The FDA and Health Canada recently opened for industry comment new guidance from the International Conference on Harmonisation on the photosafety testing of drug compounds.
“The S10 draft guidance document clarifies some points in the current EMA and FDA guidance that are known weaknesses, based on accumulated information and experience since those documents were issued in the mid-2000s,” Doug Learn, director of photobiology at Charles River, told In-Pharmatechnologist.com.
The FDA guidance was quite broad and not very prescriptive, whereas the European guidance was quite prescriptive, said a phototoxicity expert who requested to remain anonymous because the guidance is still under consideration. One of the tests for phototoxicity is an in vitro cellular assay called 3T3 but one of the problems was industry was forced to use it and about 50% of the compounds tested were coming out positive, which could not be possible as most drugs aren’t phototoxic, the expert said.
And because this is an oversensitive assay, the new ICH guidance tries to add some perspective to the idea that if the 3T3 assay finds the compound is negative for phototoxicity, it’s very likely the compound won’t be toxic, but if it’s found to be positive, the compound will require further testing.
Learn noted that relatively few drugs are phototoxic, though some tetracycline and fluoroquinolone antibiotics are examples of ones that are. But as long as “exposure to the sun can be controlled and the drug has good benefit, then the risk can be controlled,” he added.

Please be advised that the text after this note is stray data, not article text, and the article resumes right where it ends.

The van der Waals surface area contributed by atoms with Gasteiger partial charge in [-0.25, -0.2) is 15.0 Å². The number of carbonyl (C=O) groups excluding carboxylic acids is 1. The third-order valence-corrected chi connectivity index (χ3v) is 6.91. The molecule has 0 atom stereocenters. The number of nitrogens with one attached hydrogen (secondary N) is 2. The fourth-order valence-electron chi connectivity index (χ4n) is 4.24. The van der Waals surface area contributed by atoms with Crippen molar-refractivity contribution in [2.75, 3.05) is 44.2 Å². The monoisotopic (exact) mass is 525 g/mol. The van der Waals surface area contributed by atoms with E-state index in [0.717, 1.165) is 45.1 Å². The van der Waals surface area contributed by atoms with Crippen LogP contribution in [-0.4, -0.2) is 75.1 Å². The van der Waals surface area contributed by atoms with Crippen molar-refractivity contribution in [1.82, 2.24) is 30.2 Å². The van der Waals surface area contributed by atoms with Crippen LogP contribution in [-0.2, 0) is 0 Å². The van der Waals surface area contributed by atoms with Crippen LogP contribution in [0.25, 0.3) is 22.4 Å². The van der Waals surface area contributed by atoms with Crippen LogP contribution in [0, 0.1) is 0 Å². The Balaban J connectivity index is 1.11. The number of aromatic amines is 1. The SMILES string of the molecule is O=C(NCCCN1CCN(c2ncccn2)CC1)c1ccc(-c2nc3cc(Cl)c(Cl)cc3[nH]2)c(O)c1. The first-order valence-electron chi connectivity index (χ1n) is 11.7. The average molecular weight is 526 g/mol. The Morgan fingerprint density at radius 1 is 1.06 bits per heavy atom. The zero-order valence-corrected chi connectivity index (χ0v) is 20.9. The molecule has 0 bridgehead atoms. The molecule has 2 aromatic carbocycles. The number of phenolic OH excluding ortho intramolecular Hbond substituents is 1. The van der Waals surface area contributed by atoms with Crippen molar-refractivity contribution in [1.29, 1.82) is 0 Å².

The basic criteria for photosafety testing are absorption between 29- and 700 nanometers, localization of the drug to the skin or eyes, or administration to the skin, and whether it generates a reactive molecule when exposed to light in this spectral region, Learn noted.
He also said that photosafety evaluation is known to vary between performing laboratories, and “while there are some similar techniques, and the guidance provides suggestions on how to minimize these differences, this variability will continue under this draft guidance.”
However, as long as the study design is robust, contains the required controls, and the performing laboratory demonstrates experience in the assays and the scientific expertise to design, run and interpret the study, there should be little question of the validity of the study, he noted.
The European Medicines Agency launched a consultation on the guideline in December, with comments due by the end of March.
The target is to get the ICH guidance document adopted in November by the US Food and Drug Administration (FDA), European Medicines Agency and Japan’s Ministry of Health, Labour and Welfare, which is the only agency of the three that has not released previous guidelines on photosafety testing.